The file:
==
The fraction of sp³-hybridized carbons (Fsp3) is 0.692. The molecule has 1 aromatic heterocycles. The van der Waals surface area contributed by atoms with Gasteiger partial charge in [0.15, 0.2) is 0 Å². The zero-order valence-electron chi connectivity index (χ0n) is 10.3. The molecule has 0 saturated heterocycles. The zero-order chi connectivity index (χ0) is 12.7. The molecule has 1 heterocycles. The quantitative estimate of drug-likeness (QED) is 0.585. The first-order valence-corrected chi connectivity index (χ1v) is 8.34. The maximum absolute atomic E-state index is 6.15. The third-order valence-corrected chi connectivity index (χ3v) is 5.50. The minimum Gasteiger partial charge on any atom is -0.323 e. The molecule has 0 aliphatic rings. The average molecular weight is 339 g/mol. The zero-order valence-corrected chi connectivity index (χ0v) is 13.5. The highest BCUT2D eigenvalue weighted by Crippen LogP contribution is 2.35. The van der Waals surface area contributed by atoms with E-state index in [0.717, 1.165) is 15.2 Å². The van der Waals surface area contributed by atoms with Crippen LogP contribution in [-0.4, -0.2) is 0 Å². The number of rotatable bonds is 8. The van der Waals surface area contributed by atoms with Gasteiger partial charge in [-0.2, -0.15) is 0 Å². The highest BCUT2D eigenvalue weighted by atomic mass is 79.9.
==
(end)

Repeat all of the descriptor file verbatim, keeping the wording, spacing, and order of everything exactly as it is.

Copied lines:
The fraction of sp³-hybridized carbons (Fsp3) is 0.692. The molecule has 1 aromatic heterocycles. The van der Waals surface area contributed by atoms with Gasteiger partial charge in [0.15, 0.2) is 0 Å². The zero-order valence-electron chi connectivity index (χ0n) is 10.3. The molecule has 0 saturated heterocycles. The zero-order chi connectivity index (χ0) is 12.7. The molecule has 1 heterocycles. The quantitative estimate of drug-likeness (QED) is 0.585. The first-order valence-corrected chi connectivity index (χ1v) is 8.34. The maximum absolute atomic E-state index is 6.15. The third-order valence-corrected chi connectivity index (χ3v) is 5.50. The minimum Gasteiger partial charge on any atom is -0.323 e. The molecule has 0 aliphatic rings. The average molecular weight is 339 g/mol. The zero-order valence-corrected chi connectivity index (χ0v) is 13.5. The highest BCUT2D eigenvalue weighted by Crippen LogP contribution is 2.35. The van der Waals surface area contributed by atoms with E-state index in [0.717, 1.165) is 15.2 Å². The van der Waals surface area contributed by atoms with Crippen LogP contribution in [-0.4, -0.2) is 0 Å². The number of rotatable bonds is 8. The van der Waals surface area contributed by atoms with Gasteiger partial charge in [-0.2, -0.15) is 0 Å². The highest BCUT2D eigenvalue weighted by atomic mass is 79.9.